Emil was a reporter for The Next Web between 2012 and 2014. Over the years, he has covered the tech industry for multiple publications, incl Emil was a reporter for The Next Web between 2012 and 2014. Over the years, he has covered the tech industry for multiple publications, including Ars Technica, Neowin, TechSpot, ZDNet, and CNET. Stay in touch via Facebook, Twitter, and Google+.
Security researcher Egor Homakov has discovered a Twitter vulnerability which allows apps to send DMs without requiring explicit user permission. TNW has verified the findings and can confirm the bug.
This means Twitter apps that don’t ask for permission to send DMs can do so anyway. For example, Twitpic doesn’t ask for access to your DMs when you connect it to your account:
Nevertheless, by using the command “d twitter_username message” the app can send a DM to anyone you can normally send DMs to. The app never has to check with the user if he or she is okay with sending a DM.
Here is a test message we tried to send:
Here is the immediate result:
It’s worth noting that some apps block this functionality. Buffer, for example, gives the following error: “Sorry, direct messages can’t currently be sent through Buffer.” Other apps we tested, however, sent DMs without a hitch.
Homakov gives three reasons as to why this is a bug:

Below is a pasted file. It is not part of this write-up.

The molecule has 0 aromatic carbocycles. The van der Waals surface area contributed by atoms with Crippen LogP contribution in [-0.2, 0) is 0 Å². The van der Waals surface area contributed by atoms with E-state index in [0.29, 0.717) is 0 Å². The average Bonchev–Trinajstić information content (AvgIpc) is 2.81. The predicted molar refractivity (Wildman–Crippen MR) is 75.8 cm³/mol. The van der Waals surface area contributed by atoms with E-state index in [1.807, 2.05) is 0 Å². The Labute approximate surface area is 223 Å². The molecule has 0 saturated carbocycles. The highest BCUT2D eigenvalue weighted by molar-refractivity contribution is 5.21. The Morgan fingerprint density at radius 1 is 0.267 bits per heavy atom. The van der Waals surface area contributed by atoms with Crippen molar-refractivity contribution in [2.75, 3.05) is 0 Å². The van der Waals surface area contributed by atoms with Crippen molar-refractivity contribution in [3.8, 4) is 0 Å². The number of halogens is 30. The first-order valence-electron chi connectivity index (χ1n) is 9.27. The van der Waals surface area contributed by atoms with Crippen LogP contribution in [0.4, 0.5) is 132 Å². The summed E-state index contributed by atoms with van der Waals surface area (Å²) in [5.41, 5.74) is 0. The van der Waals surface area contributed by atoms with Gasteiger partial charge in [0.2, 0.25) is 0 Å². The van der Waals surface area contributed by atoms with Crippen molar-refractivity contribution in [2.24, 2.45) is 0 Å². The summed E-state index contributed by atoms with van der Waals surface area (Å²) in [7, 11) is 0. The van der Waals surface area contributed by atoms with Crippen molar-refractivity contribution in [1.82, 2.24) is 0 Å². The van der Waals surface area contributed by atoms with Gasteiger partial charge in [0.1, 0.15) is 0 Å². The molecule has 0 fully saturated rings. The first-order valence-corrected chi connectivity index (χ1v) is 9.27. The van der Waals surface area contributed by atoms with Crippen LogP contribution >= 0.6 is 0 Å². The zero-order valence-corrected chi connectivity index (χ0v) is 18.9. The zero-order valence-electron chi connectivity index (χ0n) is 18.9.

- Apps are supposed to have read & write permissions to access DMs. With this shortcut, you can bypass that protection.
- DMs are easier to use for spam. Users are less likely to notice them being sent.
- DMs don’t show if messages were sent via the official Twitter client or a third-party OAuth client. As a result, the flaw could be used for phishing.
Per the last point, I knew my test was successful because I had a DM notification: Martin was waiting for the message and responded immediately.
If Twitpic, or any other Twitter app for that matter, had sent a message on my behalf to my Twitter friends, I would not know until one of them responded or I decided to check my DMs on a whim. In other words, there’s a lot of potential for abuse here.
Another vulnerability researcher, DaKnOb, says he found the flaw a year ago and reported it to Twitter. The company allegedly said it wasn’t something that needed fixing:
@homakov I know. I told them. They said it is a Twitter feature and should be left as is
— DaKnOb (@DaKnObCS) December 14, 2013
This flaw may require users to connect a malicious Twitter app to their account, but after that, they are quite vulnerable. The fact it has been known for so long without being addressed is quite worrying.
We have contacted Twitter about this issue. We will update this article if we hear back.
Top Image Credit: Leon Neal/AFP/Getty Images
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